One of the most important industries in the Fareham area during the late 1800s to mid 1900s was strawberry growing. The Strawberry gallery at the museum tells the remarkable stories of the people and places involved in this business. The focal point is a scene at Swanwick Station between 1910 and 1920. A basket of strawberries is being unloaded from an original strawberry cart, ready to be loaded on to one of the trains known as "Strawberry Specials" to be transported for sale at Covent Garden or elsewhere in Britain.
A combination of gravely or sandy soil and a mild climate free from spring frosts are ideal for the production of early cropping strawberries. Hampshire Strawberries were always amongst the first of the season. Although a crop of strawberries was reported in Fareham as late as December in an exceptionally mild winter in December 1818!
"On the first of this month was gathered from the garden of HP Delme Esq, Cams Hall, Fareham, a large plate of strawberries, in high perfection - a circumstance never before remembered by the venerable gardener who has resided on the premises more than half a century" Hampshire Telegraph, 7 December 1818
Commercial strawberry growing began in this area after 1850 on land around Titchfield and Locks Heath. Between two and four acres of strawberry land was adequate to support a family throughout the year. By 1900 the land around Titchfield, Locks Heath, Swanwick, Sarisbury and Warsash had become centres of production.
Until the early 1930s, strawberries were grown in the open. The use of glass cloches helped to protect the ripening fruit. Polythene tunnels were introduced in the 1960s.
The industry flourished in the early 20th century although from the 1960s it began to decline. As many growers went out of business, much of the area previously covered by vast strawberry fields was developed as for housing from the 1980s. Today, a number of thriving 'pick your own' facilities show that the local strawberries are still among the best in Britain!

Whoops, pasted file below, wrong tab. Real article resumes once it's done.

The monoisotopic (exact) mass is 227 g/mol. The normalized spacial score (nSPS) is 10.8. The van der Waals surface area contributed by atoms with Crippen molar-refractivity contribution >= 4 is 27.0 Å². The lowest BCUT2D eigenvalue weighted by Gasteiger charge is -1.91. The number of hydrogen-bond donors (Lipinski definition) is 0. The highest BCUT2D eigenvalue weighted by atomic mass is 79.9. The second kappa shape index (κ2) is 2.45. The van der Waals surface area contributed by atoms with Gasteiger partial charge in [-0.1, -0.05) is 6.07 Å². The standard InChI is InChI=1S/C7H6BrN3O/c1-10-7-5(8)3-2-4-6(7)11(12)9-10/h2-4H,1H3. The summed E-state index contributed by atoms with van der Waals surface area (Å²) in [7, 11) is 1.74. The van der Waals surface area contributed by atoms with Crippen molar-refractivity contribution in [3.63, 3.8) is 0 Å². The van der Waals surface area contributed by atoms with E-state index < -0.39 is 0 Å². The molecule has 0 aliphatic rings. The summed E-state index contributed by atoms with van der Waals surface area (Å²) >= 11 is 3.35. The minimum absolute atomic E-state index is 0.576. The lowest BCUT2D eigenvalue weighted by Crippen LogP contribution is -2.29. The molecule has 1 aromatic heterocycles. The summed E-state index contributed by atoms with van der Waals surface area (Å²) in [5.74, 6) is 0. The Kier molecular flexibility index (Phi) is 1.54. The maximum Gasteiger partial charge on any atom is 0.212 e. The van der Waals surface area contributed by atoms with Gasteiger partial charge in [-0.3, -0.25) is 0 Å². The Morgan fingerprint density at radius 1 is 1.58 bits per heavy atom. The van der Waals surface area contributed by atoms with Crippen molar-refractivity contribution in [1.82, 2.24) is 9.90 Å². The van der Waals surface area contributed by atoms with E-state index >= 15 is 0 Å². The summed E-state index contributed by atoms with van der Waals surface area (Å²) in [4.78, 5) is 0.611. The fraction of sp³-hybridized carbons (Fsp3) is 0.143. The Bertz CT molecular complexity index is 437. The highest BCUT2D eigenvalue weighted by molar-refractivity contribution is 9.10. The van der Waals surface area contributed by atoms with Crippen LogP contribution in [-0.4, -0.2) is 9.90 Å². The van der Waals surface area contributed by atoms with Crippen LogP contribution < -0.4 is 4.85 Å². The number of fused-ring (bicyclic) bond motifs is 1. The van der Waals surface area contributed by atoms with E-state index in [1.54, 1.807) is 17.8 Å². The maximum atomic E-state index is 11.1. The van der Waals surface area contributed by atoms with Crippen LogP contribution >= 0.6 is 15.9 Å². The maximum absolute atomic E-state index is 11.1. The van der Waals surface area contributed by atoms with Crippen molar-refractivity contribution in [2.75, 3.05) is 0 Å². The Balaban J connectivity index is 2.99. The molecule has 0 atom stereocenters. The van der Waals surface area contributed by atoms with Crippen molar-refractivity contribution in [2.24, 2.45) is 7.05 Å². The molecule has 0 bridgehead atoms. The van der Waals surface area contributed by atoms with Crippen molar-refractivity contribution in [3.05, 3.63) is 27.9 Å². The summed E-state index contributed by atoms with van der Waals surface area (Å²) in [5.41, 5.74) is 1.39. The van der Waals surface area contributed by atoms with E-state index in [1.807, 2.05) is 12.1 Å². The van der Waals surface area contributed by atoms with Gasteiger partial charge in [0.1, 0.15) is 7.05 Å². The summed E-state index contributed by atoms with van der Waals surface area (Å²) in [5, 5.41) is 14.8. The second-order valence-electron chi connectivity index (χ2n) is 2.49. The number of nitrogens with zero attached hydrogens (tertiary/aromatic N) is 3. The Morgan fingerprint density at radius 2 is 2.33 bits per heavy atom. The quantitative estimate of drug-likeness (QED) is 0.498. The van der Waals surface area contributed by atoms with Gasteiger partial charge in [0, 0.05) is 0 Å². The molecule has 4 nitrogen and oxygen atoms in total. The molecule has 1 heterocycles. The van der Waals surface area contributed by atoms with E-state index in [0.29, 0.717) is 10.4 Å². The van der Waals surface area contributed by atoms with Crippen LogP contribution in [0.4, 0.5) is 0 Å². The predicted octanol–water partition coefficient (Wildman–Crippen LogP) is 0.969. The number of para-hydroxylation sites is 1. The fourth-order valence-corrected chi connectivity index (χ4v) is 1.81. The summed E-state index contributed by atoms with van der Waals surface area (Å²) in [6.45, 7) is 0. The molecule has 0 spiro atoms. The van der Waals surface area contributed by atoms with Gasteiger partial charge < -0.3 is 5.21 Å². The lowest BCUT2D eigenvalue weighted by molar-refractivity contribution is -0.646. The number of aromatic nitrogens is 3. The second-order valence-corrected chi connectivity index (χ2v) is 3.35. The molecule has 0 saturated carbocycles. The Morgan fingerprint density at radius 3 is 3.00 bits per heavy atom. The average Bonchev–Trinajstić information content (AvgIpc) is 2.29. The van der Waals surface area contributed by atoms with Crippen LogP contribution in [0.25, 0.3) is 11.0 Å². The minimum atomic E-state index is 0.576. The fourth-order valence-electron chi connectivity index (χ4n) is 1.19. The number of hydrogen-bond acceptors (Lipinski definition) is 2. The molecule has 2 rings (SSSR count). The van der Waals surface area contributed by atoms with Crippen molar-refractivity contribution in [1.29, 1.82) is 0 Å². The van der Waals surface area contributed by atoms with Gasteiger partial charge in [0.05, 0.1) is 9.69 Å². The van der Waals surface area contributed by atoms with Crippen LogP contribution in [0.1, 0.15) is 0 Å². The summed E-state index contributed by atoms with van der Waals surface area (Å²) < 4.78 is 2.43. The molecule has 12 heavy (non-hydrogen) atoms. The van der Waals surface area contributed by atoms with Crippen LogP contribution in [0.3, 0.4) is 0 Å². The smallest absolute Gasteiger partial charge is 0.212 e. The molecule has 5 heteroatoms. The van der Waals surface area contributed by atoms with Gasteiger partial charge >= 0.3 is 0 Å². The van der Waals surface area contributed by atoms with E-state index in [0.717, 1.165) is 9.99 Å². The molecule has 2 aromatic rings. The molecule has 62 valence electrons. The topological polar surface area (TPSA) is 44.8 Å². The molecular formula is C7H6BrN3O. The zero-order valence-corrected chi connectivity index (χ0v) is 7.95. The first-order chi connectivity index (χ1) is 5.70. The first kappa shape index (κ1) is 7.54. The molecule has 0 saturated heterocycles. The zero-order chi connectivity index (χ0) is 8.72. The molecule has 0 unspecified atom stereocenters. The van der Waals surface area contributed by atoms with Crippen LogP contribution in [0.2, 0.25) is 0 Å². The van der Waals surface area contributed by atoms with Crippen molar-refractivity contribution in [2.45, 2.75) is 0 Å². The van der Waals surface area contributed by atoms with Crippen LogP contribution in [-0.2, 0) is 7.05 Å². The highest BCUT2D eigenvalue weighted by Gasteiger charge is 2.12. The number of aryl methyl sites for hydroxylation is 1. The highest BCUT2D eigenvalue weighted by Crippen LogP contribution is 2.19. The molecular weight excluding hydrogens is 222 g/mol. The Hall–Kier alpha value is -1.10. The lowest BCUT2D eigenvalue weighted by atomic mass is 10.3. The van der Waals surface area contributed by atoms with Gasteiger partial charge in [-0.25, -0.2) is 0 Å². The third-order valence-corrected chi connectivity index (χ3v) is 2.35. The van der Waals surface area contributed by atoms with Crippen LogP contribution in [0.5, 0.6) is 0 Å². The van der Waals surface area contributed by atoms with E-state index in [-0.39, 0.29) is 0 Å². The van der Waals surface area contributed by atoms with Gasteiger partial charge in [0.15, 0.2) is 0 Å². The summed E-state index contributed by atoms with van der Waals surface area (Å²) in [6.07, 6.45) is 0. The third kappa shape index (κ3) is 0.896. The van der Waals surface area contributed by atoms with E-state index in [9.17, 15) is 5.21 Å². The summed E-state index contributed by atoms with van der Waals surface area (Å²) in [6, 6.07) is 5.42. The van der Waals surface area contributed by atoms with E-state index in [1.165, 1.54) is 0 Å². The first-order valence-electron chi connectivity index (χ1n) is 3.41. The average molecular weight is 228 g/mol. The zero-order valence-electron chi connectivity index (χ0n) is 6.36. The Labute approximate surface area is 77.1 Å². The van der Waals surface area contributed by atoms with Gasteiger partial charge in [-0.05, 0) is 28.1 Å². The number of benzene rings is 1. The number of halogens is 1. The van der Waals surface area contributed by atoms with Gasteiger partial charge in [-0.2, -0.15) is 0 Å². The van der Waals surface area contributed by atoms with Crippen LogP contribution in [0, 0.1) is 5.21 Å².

The station was built specially in 1888 for the strawberry industry. For a short time each year, it was one of the busiest in the country and extra long platforms were built to load up the "Strawberry Special" trains that departed regularly for Covent Garden market and other buyers across Britain. Small boys were employed for 3d (1p) an hour to load baskets onto the specially constructed shelves in the railway vans. By 1898, 7,000 tonnes of strawberries were sent to London alone from this area. Many more were sold locally or sent to other locations in the UK.
The Swanwick and District Fruit Growers Association was founded in 1905 and in 1913 opened a basket making cooperative. The basket factory mainly employed women in the manufacturing process. By 1949 over 60 people worked at the site but this number dropped to just six by 1964 as new materials in punnet manufacture were introduced.
Working in the Strawberry Industry The picking season was the most important and busiest time of the year, running from the end of May through to mid July. This was when local growers made the income which would pay their debts and keep their families for the rest of the year. Family, friends and neighbours were employed as pickers. Additional labour was supplied by gypsies and other casual workers. School children were given "picking holidays" to help with the work.
In 1931 the average rate of pay for pickers was 8d (approx 4p) per hour for men and 6d (3p) for women.